Moving out to move on

Understanding the link between migration, disadvantage and social mobility

Papoutsaki D, Buzzeo J, Gray H, Williams M, Cockett J, Akehurst G, Alexander K, Newton B, Pollard E |   | Institute for Employment Studies / Social Mobility Commission  | Jul 2020

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This project, funded by the Social Mobility Commission, uses mixed methods to investigate the link between internal migration and social mobility. More specifically, it looks at who leaves deprived areas and how that varies across Great Britain; how much employment outcomes vary between those who leave and those who stay; whether life improves for those who migrate; the impact of outward migration on those left behind; and the reasons people stay or choose to leave deprived areas.

Main findings

People from a higher socio-economic background are the most geographically mobile group

People from more affluent backgrounds are more likely to move to study or work than those from working-class backgrounds. Nearly 60% of movers have one or both parents belonging to a higher managerial occupation, compared with 40% of stayers. Over half of movers (56%) have a degree, while less than two fifths of those staying behind do.Such movers are more likely to move to more affluent areas than those from a lower socio-economic background, but also to relocate to more deprived areas. While in some instances this could be beneficial for the economy of the receiving area, it also risks gentrification.

Internal migration might not be equalising opportunity between deprived and affluent areas, as migration flows are higher between areas with similar levels of deprivation

Migration outflows from the most deprived areas are mainly directed towards other deprived areas. An individual from a poor community is four times more likely to move to another deprived area than somewhere with better opportunities. Similarly, migration from the best-off areas is mainly directed towards equally prosperous locations or places with higher levels of deprivation. This means that geographical segregation of opportunity could be reinforced further by such flows.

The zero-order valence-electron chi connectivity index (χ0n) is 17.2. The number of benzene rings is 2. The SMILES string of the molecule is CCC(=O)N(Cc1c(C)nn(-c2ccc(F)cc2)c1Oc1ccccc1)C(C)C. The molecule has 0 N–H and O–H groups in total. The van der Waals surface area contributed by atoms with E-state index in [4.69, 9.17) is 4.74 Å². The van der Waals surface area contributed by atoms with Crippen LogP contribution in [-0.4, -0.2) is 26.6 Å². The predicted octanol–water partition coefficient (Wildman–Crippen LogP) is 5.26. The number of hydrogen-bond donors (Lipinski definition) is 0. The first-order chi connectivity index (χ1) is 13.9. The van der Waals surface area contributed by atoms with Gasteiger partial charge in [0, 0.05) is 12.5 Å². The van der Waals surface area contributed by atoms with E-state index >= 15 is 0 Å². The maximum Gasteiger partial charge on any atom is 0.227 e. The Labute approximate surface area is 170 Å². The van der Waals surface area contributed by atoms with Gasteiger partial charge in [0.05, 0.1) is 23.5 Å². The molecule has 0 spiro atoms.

‘Movers’ experience better employment outcomes than stayers

Movers, including those moving from the most deprived areas, are more likely than ‘stayers’ to be employed; to be employed in a higher-level occupation; and to earn more. These differences are partly explained by movers being more highly educated, from higher socio-economic backgrounds and more economically motivated than stayers. The picture is less rosy for those who stay behind. Men who stay in the most deprived regions are 14.3 percentage points less likely to be employed at the highest occupation levels, compared with men who move on. And women stayers are 7.8 percentage points less likely to be employed in professional or technical occupations, compared with women movers.

Differences between the employment outcomes of movers and stayers from disadvantaged backgrounds are more significant than differences in employment outcomes between movers and stayers from affluent backgrounds

Although movers from all backgrounds have better employment outcomes than stayers, the chance to choose to move matters more for those from disadvantaged backgrounds. Unemployment is higher among stayers (8.2%) than movers (3%). And in terms of socio-economic progression, only 30.2% of stayers from a routine and manual socio-economic background reached higher managerial or professional occupations, compared with 47.1% of movers from similar backgrounds.

Those who move to affluent city centres do not necessarily have an overall greater quality of life than those who stay where they grew up. The qualitative research found that there were differences in the quality of life between those living in more and less deprived areas with respect to:

  • Cost of living: The high cost of living was a problem for people who moved to London, but was less so for those who moved to other large city centres. This was not an issue for stayers in deprived areas. This was further supported by the quantitative analysis, which showed that the proportion of movers owning their home was almost 10 percentage points lower than for stayers.
  • Social connections: Movers to large city centres often experienced isolation and loneliness when they moved, but this was mitigated over time. Most stayers enjoyed strong social connections within their local communities.
  • Healthcare: Movers to large city centres reported better access to healthcare compared with their previous experience in deprived areas, whereas stayers in more deprived areas felt that healthcare provision kept deteriorating over time.
  • Education: Movers had better educational opportunities than stayers in more deprived areas.
  • Public transport: Public transport was much better for movers in large city centres than for stayers in deprived areas, even though some movers in London mentioned that it was costly.
  • Social activities: Movers in large city centres had many opportunities to engage in hobbies and social activities. Stayers in deprived areas, on the other hand, did not have many activities, and some of the available activities were quite costly.